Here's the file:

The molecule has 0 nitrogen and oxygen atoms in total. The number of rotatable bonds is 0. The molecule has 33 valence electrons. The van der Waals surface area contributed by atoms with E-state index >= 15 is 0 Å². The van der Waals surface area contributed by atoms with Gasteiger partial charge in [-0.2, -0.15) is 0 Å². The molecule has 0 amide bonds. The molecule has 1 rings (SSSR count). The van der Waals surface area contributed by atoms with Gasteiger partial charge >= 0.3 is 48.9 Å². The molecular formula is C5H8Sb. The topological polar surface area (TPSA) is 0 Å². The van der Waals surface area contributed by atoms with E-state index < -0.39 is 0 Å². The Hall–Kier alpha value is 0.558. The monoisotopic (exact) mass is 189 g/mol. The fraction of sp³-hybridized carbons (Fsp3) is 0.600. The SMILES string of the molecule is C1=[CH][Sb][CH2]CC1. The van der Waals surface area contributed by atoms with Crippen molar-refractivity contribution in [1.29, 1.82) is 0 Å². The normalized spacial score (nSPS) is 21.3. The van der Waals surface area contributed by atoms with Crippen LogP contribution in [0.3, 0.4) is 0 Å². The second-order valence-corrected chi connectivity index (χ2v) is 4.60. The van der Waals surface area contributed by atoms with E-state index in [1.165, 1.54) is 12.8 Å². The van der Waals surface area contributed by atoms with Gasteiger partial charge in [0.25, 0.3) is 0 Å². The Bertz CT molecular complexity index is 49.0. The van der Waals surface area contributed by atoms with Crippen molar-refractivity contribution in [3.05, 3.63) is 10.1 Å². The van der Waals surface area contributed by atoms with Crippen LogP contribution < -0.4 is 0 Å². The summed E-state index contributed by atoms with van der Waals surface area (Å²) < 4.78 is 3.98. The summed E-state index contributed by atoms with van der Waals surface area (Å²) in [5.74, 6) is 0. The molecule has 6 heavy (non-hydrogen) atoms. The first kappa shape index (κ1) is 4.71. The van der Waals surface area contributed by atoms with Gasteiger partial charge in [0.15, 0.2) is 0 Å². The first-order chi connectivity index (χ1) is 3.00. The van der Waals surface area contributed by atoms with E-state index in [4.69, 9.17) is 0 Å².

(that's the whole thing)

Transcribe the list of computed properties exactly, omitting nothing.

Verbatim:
The molecule has 0 nitrogen and oxygen atoms in total. The number of rotatable bonds is 0. The molecule has 33 valence electrons. The van der Waals surface area contributed by atoms with E-state index >= 15 is 0 Å². The van der Waals surface area contributed by atoms with Gasteiger partial charge in [-0.2, -0.15) is 0 Å². The molecule has 0 amide bonds. The molecule has 1 rings (SSSR count). The van der Waals surface area contributed by atoms with Gasteiger partial charge >= 0.3 is 48.9 Å². The molecular formula is C5H8Sb. The topological polar surface area (TPSA) is 0 Å². The van der Waals surface area contributed by atoms with E-state index < -0.39 is 0 Å². The Hall–Kier alpha value is 0.558. The monoisotopic (exact) mass is 189 g/mol. The fraction of sp³-hybridized carbons (Fsp3) is 0.600. The SMILES string of the molecule is C1=[CH][Sb][CH2]CC1. The van der Waals surface area contributed by atoms with Crippen molar-refractivity contribution in [1.29, 1.82) is 0 Å². The normalized spacial score (nSPS) is 21.3. The van der Waals surface area contributed by atoms with Crippen LogP contribution in [0.3, 0.4) is 0 Å². The second-order valence-corrected chi connectivity index (χ2v) is 4.60. The van der Waals surface area contributed by atoms with E-state index in [1.165, 1.54) is 12.8 Å². The van der Waals surface area contributed by atoms with Gasteiger partial charge in [0.25, 0.3) is 0 Å². The Bertz CT molecular complexity index is 49.0. The van der Waals surface area contributed by atoms with Crippen molar-refractivity contribution in [3.05, 3.63) is 10.1 Å². The van der Waals surface area contributed by atoms with Crippen LogP contribution < -0.4 is 0 Å². The summed E-state index contributed by atoms with van der Waals surface area (Å²) < 4.78 is 3.98. The summed E-state index contributed by atoms with van der Waals surface area (Å²) in [5.74, 6) is 0. The molecule has 6 heavy (non-hydrogen) atoms. The first kappa shape index (κ1) is 4.71. The van der Waals surface area contributed by atoms with Gasteiger partial charge in [0.15, 0.2) is 0 Å². The first-order chi connectivity index (χ1) is 3.00. The van der Waals surface area contributed by atoms with E-state index in [4.69, 9.17) is 0 Å².